Life before my daughter was full of goals, expectations, intentions, and planning. It had structure, routine and predictability. My husband and I lived a cafe lifestyle on the weekend and planned overseas trips on a yearly basis. Becoming a mother was always on my mind however, I underestimated just how much my life would change. So many mothers before me would have felt the ultimate shift in their life but I didn’t get the memo. Or maybe, I just didn’t listen?

I found the first week of being mum to my daughter such a traumatic and emotional experience. I was exhausted, sore, teary and ultimately, overwhelmed. I had an army of help and didn’t cook dinner for over four weeks! But it was a very steep learning curve and one that I just wasn’t prepared for.

It basically started with labour.

A routine check up would have me staying in hospital to be induced and I wouldn’t be leaving the hospital without a baby. I had to surrender to the idea that labour and birth would be out of my control – and soon shifted my mindset to accepting that a healthy baby at the end of it all was all that mattered. There were hints all along that things don’t go to ‘plan’. So many birth stories and people telling me what it will be like but I was quietly confident that everything would be fine.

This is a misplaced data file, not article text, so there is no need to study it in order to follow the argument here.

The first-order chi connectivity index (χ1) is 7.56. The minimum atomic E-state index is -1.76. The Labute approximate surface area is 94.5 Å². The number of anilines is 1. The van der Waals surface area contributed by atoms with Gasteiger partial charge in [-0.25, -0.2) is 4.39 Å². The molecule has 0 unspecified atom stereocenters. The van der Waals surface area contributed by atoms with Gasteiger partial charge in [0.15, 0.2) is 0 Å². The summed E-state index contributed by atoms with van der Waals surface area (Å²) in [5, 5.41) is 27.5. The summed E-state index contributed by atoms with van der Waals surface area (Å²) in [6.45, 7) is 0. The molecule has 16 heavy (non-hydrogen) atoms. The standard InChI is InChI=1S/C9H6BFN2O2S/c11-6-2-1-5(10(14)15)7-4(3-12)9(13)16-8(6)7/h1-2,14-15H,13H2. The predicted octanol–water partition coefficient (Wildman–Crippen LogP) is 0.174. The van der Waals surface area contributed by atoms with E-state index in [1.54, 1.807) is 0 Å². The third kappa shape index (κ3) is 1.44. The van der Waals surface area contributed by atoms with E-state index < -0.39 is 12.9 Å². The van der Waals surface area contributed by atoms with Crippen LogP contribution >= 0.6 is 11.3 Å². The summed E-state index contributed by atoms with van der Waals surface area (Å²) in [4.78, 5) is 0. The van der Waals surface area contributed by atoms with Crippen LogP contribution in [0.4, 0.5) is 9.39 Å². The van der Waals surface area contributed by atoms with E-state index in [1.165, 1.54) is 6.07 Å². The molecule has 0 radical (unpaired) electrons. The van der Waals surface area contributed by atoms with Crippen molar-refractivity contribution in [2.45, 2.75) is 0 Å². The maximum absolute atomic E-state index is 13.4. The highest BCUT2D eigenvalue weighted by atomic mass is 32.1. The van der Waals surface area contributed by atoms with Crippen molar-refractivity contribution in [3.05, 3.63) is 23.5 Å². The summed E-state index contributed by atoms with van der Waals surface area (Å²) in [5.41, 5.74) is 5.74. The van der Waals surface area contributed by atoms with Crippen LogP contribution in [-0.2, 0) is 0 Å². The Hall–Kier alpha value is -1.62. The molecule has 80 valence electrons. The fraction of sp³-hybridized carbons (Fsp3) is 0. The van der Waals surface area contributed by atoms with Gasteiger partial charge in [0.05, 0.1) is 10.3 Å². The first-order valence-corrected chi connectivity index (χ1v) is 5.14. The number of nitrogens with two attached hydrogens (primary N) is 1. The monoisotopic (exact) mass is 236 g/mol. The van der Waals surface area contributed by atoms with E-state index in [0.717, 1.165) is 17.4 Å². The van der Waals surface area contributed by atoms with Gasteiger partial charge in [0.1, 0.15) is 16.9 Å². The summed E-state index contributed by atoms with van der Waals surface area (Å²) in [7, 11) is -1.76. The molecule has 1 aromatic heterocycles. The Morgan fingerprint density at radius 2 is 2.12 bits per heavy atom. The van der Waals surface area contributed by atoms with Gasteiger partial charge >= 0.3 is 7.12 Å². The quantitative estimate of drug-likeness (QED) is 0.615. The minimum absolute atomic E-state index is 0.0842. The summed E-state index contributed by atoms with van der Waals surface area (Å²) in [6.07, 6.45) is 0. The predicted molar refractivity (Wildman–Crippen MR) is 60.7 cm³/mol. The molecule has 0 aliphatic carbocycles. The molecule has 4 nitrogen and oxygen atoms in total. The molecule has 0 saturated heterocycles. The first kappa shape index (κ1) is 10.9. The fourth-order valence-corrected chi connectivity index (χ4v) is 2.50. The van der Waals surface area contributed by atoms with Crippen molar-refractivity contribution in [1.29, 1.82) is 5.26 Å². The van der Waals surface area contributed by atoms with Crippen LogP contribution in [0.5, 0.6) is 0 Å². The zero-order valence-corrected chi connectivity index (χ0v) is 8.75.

It was.

Margot Autumn was born into the water with dimmed lighting and soft music playing. It was calm, quiet, and warm. I will spare you the finer details but ultimately, it was the calm before the storm of motherhood.

The biggest lesson for me since Margot has been earth-side, has been losing the predictable, structured aspects of life and learning to go with the flow. My day will be chaos if I try too hard to have goals or plans so my day must revolve around my daughter.

For my next pregnancy, I will remove expectations and won’t even have an ‘ideal’ scenario for labour and birth so as to avoid disappointment. I assure you if you’re pregnant reading this, you will be fine. No plans, no google, no expectations and you will be fine.

2 replies on “Hello Motherhood

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